Table 5 Multivariate logistic regression analysis of factors influencing anemia in pregnancy among pregnant women attending ante-natal care (ANC) service in MizanTepi University Teaching Hospital, South West Ethiopia, 2017.

Variable Category Anemia COR (95%) AOR (95%)
Yes No
Chronic disease Yes 17 (23.6%) 6 (8.3%) 1 1
No 6 (8.3%) 41 (56.9%) 3.293(0.881-12.301) 6.695(1.504-29.802)
Knowledge about Anemia Yes 87 (37.2%) 10 (13.9%) 0.273(0.133-0.559) 0.216(0.090-0.516)
No 147 (62.8%) 147 (62.8%) 1  
Excessive ministerial
Bleeding
Yes 23(9.8%) 19(26.4%) 3.289(1.669-6.480) 3.361(1.375-8.217)
No 211(90.2%) 53(73.6%) 1 1
No 34(47.2%) 38(52.8%) 1 1
Acute malaria attack Yes 24(10.3%) 34(47.2%) 7.829(4.184-14.647) 7.936(3.807-16.546)
No 34(47.2%) 38(52.8%)    
Had history of abortion Yes 31(13.2%) 32(44.4%) 5.239(2.878-9.537) 4.562(2.212-9.412)
No 203(86.8%) 40(55.6%) 1 1
Note 1=Reference group

Discussion

This study was conducted with intention of assessing magnitude of anemia and identifying its determinants. To describe the prevalence of anemia, WHO criteria to diagnose anemia among pregnant women was used. According to finding from this study the prevalence of anemia among studied pregnant women attending Anti natal care (ANC) was 23.5% [12]. This finding was found to be coherent with the results obtained in Gonder [13], Tikur Anbesa specialized hospital [14] and Nigeria [15] where the prevalence of anemia was 23.2%, 21.3% and 23.2% respectively. However, this result was lower than findings found in Boditti health center with the prevalence of 60% [11] and Kenya where the prevalence of anemia were 57.0% [16]. The reason for this discrepancy might be attributed to difference in methodology including sampling technique among these studies. Also in the previous studies, only mothers those in their first visit were tested before they took any medication or healthy education in the antenatal clinic. The prevalence of anemia in this study was higher than study done in Uganda (15.3%). This difference may be attributed to advancements in the quality of Anti-natal care (ANC) and living conditions in Uganda [17].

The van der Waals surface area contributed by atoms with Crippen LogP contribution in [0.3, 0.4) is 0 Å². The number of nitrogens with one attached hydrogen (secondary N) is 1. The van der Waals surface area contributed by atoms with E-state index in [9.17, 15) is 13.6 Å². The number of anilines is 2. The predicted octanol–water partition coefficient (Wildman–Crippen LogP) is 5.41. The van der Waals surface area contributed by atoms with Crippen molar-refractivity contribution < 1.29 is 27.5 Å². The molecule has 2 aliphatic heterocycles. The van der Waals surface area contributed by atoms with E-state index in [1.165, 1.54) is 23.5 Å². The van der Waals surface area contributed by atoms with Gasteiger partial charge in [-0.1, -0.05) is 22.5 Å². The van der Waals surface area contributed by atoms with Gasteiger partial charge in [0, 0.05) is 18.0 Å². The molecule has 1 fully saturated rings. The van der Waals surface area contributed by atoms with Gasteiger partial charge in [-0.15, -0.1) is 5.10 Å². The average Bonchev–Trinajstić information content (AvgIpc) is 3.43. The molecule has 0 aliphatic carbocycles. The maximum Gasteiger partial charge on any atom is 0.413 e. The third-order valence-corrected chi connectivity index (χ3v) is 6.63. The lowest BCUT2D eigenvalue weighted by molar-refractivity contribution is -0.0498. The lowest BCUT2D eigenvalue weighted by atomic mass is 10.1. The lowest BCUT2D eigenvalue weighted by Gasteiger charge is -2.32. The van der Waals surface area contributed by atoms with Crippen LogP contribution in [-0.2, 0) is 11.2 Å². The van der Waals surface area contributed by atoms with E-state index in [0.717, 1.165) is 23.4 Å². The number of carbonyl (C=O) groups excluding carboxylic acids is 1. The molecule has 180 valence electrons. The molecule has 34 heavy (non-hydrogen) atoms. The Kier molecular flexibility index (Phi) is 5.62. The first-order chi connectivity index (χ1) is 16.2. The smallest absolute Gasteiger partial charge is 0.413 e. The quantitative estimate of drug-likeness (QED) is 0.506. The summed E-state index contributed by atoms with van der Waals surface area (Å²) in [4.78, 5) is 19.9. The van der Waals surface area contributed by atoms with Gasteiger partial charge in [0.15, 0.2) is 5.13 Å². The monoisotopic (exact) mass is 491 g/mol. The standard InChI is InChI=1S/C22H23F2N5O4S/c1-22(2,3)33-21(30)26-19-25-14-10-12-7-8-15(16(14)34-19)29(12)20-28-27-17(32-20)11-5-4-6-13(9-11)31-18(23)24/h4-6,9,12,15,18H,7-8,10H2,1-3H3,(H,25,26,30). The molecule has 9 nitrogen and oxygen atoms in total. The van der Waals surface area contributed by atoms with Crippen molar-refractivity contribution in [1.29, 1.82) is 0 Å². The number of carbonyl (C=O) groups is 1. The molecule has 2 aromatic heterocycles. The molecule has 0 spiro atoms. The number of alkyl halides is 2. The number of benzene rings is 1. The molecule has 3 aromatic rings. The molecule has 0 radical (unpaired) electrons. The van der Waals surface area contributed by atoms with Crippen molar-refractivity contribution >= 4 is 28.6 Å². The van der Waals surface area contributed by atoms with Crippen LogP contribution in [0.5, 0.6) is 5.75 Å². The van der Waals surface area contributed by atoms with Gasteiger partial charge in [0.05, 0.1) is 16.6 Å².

Based up on criteria of classifying degree of anemia by WHO, out of all anemic pregnant women about 59.7% (43/72) were mildly anemic, 33.3% (24/72) were moderately anemic and the rest 7% (5/72) were severely anemic. This finding was higher than a result obtained in India where the proportion of anemic women who were mild, moderate and severe was 27%, 33% and 3% respectively [18]. This might be resulted due to variations in utilization of antenatal care in different study settings.

Multiple logistic regression analysis revealed that history of previous chronic diseases (AOR=6.695 CI [1.5, 29.8]), knowledge about anemia (AOR=0.216, CI [0.090-0.516]), excessive menstrual bleeding (AOR=3.361, CI [1.375, 8.217] and (AOR=7.936, CI: [3.807, 16.546]) had significant association with anemia.

The prevalence of anemia was seen to be increased with the number of abortion where the probability of being anemic among women’s who had history of abortion was 5 times more likely to be higher than who had no history of abortion (AOR=4.6 CI {2, 21-9.41}). This could be resulted because abortion exposes women to loss of more blood and might expose them to periods of hemorrhage which depletes body stores of iron that leads to extra requirement of iron than usual [19].

Having history of malaria revealed to have a significant association with prevalence of anemia. Accordingly, the magnitude of anemia among studied women’s increased with previous history of malarial attack compared with those having no attack of malaria. Women who had history of abortion were 8 times more likely to be anemic as compared to those having no attack of malaria (AOR=7.94, CI {3.81,16.55}). This is may be due to malaria causes anemia by destroying red blood cells at a rate faster than body can replace them.